CHWs in India play an important role in providing home-based neonatal care (HBNC). Through in-depth interviews and focus groups, this qualitative study examines the challenges faced and strategies used by Sakhis, women CHW.
The ReMiNd program, an mHealth intervention developed for use by CHWs to help improve their performance in MNCH service delivery, was implemented in a poor performance district in the state of Uttat Pradesh, India. This study examines the cost-effectiveness of this intervention by evaluating the change in cost per disability adjusted life year (DALY) and cost as a result of ReMiNd as compared to routine care without ReMiNd.
This mixed-methods study assesses a CHW-utilized mHealth platform, Mobile for Mothers, in India. It analyzes CHW perceptions of the technology and its usefulness, outcomes and the contextual factors that influence health seeking behavior.
With hypertensive disorders being the second highest direct obstetric cause of maternal deaths, this study explores how task-sharing of some obstetric responsibilities can help reduce maternal mortality rates. Specifically, the study assesses the acceptability, within the health community in India, of task-sharing by CHWs in the identification and initial care of hypertensive disorders in pregnancy.
CHWs have been deployed in rural parts of India to improve access to preventative care in the country. This prospective cohort study describes how pregnant women and mothers of young children in rural West Bengal, India react when CHWs inform them that they, or their child, are at high risk of pregnancy-related complications or early childhood development delays and need further screening and health care from a physician.
Community health workers (CHWs) improve access to quality health services at the community level. Despite the critical role that CHWs play, governments often have limited insight into their activities, the quality of their services, the conditions of the communities that they serve, and how best to link these CHWs and their beneficiaries to the larger health system.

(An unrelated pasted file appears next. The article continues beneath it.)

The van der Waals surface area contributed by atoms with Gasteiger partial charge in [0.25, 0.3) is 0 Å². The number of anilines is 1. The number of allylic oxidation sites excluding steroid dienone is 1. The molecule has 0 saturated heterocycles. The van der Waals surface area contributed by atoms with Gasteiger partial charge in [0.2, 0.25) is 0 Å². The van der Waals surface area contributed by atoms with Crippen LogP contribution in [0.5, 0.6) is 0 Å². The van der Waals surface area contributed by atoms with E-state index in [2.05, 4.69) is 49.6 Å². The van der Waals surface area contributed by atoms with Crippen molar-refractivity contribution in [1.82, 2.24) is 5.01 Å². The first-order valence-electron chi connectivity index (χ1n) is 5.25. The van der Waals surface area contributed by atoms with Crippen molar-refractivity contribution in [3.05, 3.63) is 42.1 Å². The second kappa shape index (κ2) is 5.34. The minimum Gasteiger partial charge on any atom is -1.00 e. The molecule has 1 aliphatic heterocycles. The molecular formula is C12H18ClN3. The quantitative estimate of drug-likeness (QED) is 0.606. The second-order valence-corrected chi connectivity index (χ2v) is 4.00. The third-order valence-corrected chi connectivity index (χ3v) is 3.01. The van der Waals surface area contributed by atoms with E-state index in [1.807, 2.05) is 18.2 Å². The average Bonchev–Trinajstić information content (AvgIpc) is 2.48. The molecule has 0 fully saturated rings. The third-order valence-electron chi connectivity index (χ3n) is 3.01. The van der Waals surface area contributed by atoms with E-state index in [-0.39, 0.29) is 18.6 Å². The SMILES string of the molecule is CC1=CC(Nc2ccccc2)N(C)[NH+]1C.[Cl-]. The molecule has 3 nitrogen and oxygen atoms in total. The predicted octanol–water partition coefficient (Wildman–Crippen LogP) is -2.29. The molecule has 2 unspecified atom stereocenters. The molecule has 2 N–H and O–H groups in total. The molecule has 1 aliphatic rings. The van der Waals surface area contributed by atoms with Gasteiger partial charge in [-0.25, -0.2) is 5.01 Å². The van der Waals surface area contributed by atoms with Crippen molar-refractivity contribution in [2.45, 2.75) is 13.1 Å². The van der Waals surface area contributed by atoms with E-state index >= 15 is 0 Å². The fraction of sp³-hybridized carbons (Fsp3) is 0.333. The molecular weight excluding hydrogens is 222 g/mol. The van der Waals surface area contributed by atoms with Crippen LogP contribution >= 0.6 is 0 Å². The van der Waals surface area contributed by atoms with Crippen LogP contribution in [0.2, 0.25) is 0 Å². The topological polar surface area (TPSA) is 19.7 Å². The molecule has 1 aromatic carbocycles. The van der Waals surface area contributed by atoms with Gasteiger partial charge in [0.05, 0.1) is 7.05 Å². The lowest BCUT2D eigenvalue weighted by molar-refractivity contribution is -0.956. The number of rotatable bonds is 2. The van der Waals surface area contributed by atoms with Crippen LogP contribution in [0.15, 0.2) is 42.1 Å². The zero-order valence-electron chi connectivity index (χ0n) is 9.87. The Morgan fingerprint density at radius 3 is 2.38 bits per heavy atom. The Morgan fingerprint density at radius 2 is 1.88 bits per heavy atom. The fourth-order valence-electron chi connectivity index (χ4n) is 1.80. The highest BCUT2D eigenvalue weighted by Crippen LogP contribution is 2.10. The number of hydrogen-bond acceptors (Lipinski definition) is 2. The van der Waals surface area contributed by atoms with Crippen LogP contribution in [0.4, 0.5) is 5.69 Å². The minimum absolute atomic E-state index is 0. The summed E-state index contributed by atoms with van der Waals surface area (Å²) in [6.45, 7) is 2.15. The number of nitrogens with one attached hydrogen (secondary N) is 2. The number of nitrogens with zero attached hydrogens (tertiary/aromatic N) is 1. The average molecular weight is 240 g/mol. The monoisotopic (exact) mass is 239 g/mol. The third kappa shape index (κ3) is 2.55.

This qualitative study looks at the perceptions of community health workers on the outcomes of the Home-Based Neonatal Care Program in India. The authors found that having local women participate in development programs results in both the potential for self-development and the program objective.
This article examines the performance of South Indian frontline health workers by analyzing their time management and identifying factors that affect their work. Around 6 or 7 hours were spent on any working day, rather than the expected 8 hours.
This report discusses the implementation of a program that trained community health workers in southern India to identify hypertensive patients, refer them to a physician, and assist with lifestyle interventions and medications.
This article researched female community health workers performance in India through interviews. While their work resulted in positive community health changes, community norms and health system practices limited their effectiveness.